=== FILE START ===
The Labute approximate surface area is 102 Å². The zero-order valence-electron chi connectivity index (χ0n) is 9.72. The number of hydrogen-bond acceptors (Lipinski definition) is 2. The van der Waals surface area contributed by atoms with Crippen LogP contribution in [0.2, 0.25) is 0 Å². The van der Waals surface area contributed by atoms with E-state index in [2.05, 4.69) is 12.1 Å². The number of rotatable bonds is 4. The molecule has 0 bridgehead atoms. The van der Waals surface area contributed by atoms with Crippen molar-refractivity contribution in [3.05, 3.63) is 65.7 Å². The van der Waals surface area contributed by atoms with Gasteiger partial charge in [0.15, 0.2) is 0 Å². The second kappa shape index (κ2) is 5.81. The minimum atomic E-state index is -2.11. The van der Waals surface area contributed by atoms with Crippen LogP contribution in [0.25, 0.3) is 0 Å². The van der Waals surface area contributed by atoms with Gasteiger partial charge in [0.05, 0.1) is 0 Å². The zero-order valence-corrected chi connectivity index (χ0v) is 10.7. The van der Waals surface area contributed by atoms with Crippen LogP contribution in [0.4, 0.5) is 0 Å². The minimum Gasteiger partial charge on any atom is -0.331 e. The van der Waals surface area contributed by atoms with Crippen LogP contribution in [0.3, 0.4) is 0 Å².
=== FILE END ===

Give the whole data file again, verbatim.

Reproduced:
The Labute approximate surface area is 102 Å². The zero-order valence-electron chi connectivity index (χ0n) is 9.72. The number of hydrogen-bond acceptors (Lipinski definition) is 2. The van der Waals surface area contributed by atoms with Crippen LogP contribution in [0.2, 0.25) is 0 Å². The van der Waals surface area contributed by atoms with E-state index in [2.05, 4.69) is 12.1 Å². The number of rotatable bonds is 4. The molecule has 0 bridgehead atoms. The van der Waals surface area contributed by atoms with Crippen molar-refractivity contribution in [3.05, 3.63) is 65.7 Å². The van der Waals surface area contributed by atoms with Gasteiger partial charge in [0.15, 0.2) is 0 Å². The second kappa shape index (κ2) is 5.81. The minimum atomic E-state index is -2.11. The van der Waals surface area contributed by atoms with Crippen LogP contribution in [0.25, 0.3) is 0 Å². The van der Waals surface area contributed by atoms with Gasteiger partial charge in [0.05, 0.1) is 0 Å². The zero-order valence-corrected chi connectivity index (χ0v) is 10.7. The van der Waals surface area contributed by atoms with Crippen LogP contribution in [0.4, 0.5) is 0 Å². The minimum Gasteiger partial charge on any atom is -0.331 e. The van der Waals surface area contributed by atoms with Crippen LogP contribution in [0.3, 0.4) is 0 Å².